by Pamm Cooper, Turf Educator
1. Prepare ground – loosen soil to provide good seedbed.
2. Seed must be incorporated into the soil to a depth of 1/8 to ¼”.
3. Seeds planted too deep may not emerge.
4. Lightly roll or press soil surface after sowing to ensure good soil contact with the seed.
5. Once the seed is sown, it must remain moistened to initiate germination and to maintain adequate water for the new roots.
6. Mulching will help keep the grass seed moist – use straw or the new pelletized paper mulch, or other weed-free mulches. Avoid hay as mulch because it contains many weed and undesirable grass seeds. Apply mulch at a rate so that some soil is visible.
7. Mow seedlings frequently when they reach 3 to 3 ½” high, using sharp blades – avoid sharp turns. Mowing frequently as the grass establishes will promote denser turf.
8. To prevent crabgrass competition, siduron (Tupersanâ) can be applied at the time of seeding. Any other crabgrass killer (including corn gluten) will kill the new turf seedlings. You MUST follow the label directions for all pesticides!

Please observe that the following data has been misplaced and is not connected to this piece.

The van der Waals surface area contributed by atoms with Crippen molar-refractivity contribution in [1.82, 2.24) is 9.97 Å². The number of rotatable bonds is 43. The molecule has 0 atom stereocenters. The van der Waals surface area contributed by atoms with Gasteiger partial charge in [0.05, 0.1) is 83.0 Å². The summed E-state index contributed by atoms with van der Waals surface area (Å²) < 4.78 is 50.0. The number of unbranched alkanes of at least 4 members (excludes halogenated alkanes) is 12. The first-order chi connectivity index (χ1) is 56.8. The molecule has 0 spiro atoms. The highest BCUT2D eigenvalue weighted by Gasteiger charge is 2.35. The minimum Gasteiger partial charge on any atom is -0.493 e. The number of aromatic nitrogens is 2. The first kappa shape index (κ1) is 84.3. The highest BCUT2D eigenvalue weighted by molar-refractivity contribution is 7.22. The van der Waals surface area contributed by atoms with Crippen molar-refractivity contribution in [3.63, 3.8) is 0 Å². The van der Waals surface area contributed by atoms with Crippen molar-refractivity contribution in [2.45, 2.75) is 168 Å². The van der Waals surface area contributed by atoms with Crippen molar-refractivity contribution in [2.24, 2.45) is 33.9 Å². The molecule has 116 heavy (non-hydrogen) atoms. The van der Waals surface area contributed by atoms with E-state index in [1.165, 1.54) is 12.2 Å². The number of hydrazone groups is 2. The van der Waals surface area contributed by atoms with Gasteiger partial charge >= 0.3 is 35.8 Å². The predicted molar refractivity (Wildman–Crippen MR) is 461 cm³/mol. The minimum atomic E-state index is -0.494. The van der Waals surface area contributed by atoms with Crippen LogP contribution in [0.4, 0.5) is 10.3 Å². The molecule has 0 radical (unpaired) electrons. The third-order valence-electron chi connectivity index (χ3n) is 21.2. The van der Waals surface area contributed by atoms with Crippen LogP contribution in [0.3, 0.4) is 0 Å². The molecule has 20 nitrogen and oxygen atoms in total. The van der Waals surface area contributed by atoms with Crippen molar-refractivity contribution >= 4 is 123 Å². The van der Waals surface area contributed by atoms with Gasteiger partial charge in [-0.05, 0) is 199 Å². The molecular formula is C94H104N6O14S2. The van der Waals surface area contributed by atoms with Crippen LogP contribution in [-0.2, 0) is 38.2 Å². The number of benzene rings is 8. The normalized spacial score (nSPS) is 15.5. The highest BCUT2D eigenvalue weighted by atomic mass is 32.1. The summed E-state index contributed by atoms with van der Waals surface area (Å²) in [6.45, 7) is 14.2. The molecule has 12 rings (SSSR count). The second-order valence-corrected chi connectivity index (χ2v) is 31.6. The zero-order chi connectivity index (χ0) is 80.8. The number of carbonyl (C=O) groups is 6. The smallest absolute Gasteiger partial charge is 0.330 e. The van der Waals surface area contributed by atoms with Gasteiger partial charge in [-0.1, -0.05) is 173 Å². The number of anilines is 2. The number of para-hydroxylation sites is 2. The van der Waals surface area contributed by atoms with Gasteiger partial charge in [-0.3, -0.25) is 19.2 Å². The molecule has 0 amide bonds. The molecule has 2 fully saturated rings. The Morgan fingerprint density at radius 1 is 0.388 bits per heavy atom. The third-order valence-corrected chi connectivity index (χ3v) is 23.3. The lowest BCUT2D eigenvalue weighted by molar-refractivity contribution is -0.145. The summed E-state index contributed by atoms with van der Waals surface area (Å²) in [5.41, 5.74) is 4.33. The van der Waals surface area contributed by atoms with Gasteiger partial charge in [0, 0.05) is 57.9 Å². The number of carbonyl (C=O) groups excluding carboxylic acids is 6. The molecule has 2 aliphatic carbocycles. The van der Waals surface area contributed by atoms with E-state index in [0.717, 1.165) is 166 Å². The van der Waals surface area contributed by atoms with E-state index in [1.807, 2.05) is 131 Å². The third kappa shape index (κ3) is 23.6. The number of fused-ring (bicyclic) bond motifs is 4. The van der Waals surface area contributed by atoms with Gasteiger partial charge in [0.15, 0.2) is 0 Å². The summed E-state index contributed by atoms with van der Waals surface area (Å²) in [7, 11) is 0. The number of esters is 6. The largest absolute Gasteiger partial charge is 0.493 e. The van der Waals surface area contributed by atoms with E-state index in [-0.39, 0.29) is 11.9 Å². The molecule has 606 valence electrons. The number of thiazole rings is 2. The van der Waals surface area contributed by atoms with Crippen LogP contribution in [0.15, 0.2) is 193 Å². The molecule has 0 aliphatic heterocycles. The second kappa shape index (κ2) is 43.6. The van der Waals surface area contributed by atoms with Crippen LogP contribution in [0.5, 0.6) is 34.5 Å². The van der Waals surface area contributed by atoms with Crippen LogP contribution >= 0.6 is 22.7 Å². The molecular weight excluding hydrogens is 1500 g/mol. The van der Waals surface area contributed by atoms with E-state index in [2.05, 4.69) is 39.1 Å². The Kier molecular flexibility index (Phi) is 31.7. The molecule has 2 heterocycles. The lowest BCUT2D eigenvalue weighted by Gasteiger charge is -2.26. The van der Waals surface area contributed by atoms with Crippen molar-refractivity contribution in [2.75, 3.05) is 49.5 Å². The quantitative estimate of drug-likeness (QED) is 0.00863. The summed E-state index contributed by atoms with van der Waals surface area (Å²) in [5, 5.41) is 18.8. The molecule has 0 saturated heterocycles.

9. Fescues and other cool-season lawn grasses do best seeded in late summer rather than in spring. Soil temperatures are warmer in the late summer and this promotes fast germination and seedling emergence. After the first week of October is usually too late for seeding in northern Connecticut; after the middle of October is usually too late for seeding in southern and coastal Connecticut.
10. In the spring, if the soil is too cold – below 50 degrees – germination is slowed or may not take place.